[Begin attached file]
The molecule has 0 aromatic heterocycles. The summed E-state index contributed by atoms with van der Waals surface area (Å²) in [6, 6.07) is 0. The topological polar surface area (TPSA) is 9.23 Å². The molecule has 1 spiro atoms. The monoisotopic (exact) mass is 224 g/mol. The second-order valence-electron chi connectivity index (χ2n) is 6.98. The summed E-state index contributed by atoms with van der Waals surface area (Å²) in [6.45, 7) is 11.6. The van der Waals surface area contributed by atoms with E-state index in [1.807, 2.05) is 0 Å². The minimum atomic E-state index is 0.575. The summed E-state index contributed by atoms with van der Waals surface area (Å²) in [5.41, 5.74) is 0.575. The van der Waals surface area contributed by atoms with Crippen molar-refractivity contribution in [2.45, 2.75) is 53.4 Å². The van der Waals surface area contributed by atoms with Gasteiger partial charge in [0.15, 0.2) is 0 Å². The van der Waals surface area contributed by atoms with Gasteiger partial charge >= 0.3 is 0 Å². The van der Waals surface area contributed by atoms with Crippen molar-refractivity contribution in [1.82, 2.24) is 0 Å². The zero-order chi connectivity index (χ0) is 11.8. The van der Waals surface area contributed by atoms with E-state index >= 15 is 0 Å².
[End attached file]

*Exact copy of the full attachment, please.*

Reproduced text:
The molecule has 0 aromatic heterocycles. The summed E-state index contributed by atoms with van der Waals surface area (Å²) in [6, 6.07) is 0. The topological polar surface area (TPSA) is 9.23 Å². The molecule has 1 spiro atoms. The monoisotopic (exact) mass is 224 g/mol. The second-order valence-electron chi connectivity index (χ2n) is 6.98. The summed E-state index contributed by atoms with van der Waals surface area (Å²) in [6.45, 7) is 11.6. The van der Waals surface area contributed by atoms with E-state index in [1.807, 2.05) is 0 Å². The minimum atomic E-state index is 0.575. The summed E-state index contributed by atoms with van der Waals surface area (Å²) in [5.41, 5.74) is 0.575. The van der Waals surface area contributed by atoms with Crippen molar-refractivity contribution in [2.45, 2.75) is 53.4 Å². The van der Waals surface area contributed by atoms with Gasteiger partial charge in [0.15, 0.2) is 0 Å². The van der Waals surface area contributed by atoms with Gasteiger partial charge >= 0.3 is 0 Å². The van der Waals surface area contributed by atoms with Crippen molar-refractivity contribution in [1.82, 2.24) is 0 Å². The zero-order chi connectivity index (χ0) is 11.8. The van der Waals surface area contributed by atoms with E-state index >= 15 is 0 Å².